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Influencers Join ‘Anti Sunscreen Movement’, Claims Sun Protector Can Cause Skin Cancer


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A concerning trend is gaining momentum on social media: the anti-sunscreen movement. Influencers on platforms like TikTok are advocating against sunscreen use, spreading unfounded claims about its potential risks, including cancer and vitamin D deficiencies. These anti-sunscreen influencers argue that sunscreen causes more harm than good, but their assertions lack scientific backing.

Health authorities have intervened to counter this misinformation, emphasizing the critical role of sunscreen in protecting against skin cancer caused by ultraviolet radiation. Dr. Julia Carroll, a board-certified dermatologist, refutes the notion that sunscreen causes cancer, highlighting its effectiveness in preventing skin damage and melanoma, the deadliest form of skin cancer. Numerous studies have demonstrated sunscreen’s effectiveness in reducing the risk of skin cancer and protecting against the sun’s harmful effects on the skin.

Dr. Lisa Tabrizi, a naturopathic physician, underscores the importance of safeguarding against the sun’s harmful effects while acknowledging Canadians’ deep connection to nature and appreciation for sunlight. She offers various sun protection approaches, including sunscreen selection, understanding SPF, timing outdoor activities to avoid peak sun intensity, covering up with hats and sunglasses, seeking shade, and embracing protective clothing.

Tabrizi emphasizes the need for a broad-spectrum sunscreen with at least SPF 30, regardless of whether it’s physical or chemical. She advises reapplication, especially after swimming or sweating, and recommends using approximately 30ml (1 ounce) to cover the entire body. Contrary to the claims of the anti-sunscreen movement, using the correct amount of sunscreen effectively shields the skin from harmful UV rays, thereby preventing sunburn and long-term skin damage.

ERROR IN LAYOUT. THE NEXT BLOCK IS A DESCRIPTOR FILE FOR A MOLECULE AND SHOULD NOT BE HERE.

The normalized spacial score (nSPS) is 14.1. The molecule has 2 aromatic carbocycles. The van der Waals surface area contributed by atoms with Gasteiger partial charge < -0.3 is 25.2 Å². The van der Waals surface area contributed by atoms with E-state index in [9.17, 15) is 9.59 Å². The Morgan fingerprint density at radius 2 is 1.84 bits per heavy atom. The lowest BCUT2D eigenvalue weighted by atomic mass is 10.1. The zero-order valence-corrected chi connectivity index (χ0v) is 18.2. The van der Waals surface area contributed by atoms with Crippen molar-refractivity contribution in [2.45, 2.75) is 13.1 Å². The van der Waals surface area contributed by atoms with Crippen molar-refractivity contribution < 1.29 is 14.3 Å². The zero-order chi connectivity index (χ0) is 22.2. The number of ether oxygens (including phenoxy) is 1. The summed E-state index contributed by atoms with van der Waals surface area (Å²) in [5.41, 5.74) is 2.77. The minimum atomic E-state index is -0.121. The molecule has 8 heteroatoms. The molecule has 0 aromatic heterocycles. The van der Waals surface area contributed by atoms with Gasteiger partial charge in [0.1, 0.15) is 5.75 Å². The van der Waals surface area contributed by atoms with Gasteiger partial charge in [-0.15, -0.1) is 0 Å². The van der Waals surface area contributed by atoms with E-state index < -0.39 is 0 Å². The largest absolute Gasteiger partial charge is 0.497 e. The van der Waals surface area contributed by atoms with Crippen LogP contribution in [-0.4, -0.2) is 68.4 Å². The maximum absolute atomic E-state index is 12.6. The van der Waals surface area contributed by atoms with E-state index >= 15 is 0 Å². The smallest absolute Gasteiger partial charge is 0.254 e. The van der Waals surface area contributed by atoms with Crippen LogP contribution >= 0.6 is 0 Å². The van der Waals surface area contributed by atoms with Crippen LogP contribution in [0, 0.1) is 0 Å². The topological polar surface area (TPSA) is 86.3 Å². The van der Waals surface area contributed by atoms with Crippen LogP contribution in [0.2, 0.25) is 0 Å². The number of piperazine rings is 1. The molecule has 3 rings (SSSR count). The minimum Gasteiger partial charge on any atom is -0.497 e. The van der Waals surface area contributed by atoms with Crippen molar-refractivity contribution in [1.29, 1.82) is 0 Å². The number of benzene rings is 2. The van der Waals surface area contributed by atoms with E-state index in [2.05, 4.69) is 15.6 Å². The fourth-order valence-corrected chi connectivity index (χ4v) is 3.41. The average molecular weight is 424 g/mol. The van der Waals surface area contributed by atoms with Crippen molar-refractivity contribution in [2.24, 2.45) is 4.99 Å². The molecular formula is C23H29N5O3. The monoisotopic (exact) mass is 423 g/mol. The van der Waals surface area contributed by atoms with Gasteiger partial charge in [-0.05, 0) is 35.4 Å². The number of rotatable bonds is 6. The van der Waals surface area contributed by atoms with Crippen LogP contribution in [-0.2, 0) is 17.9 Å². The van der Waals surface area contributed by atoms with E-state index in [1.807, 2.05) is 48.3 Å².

The timing of outdoor activities is crucial, with peak sun intensity occurring between 10 a.m. and 4 p.m. Seeking shade during these hours and wearing protective clothing can minimize UV exposure and reduce the risk of sunburn and skin damage. These strategies complement the use of sunscreen and help ensure comprehensive protection.

Accessories like wide-brimmed hats and UV-blocking sunglasses enhance sun protection, while clothing with a UPF rating provides additional coverage. Synthetic and natural fibers, when woven tightly, offer excellent sun protection. This multifaceted approach to sun safety helps counteract the potentially harmful messages spread by anti-sunscreen influencers.

Tabrizi encourages Canadians to enjoy the outdoors responsibly by adopting a balanced approach to sun protection. By prioritizing broad-spectrum coverage, complementing it with protective clothing, and seeking shade when necessary, individuals can revel in nature’s beauty while safeguarding their skin and health.

In addition to advocating for sun protection, health authorities and experts are working to combat the spread of misinformation about sunscreen on social media platforms. Education campaigns, public service announcements, and collaborations with influencers who promote evidence-based skincare practices are essential in addressing misconceptions and encouraging responsible sun protection behaviors. By empowering individuals with accurate information and practical sun safety tips, efforts can be made to reverse the harmful effects of the anti-sunscreen movement and promote skin health for all.

This is not the first time dangerous trends have originated from social media. It can be remembered how some influencers have started advocating the benefits of raw milk – a controversial nutritional stand.

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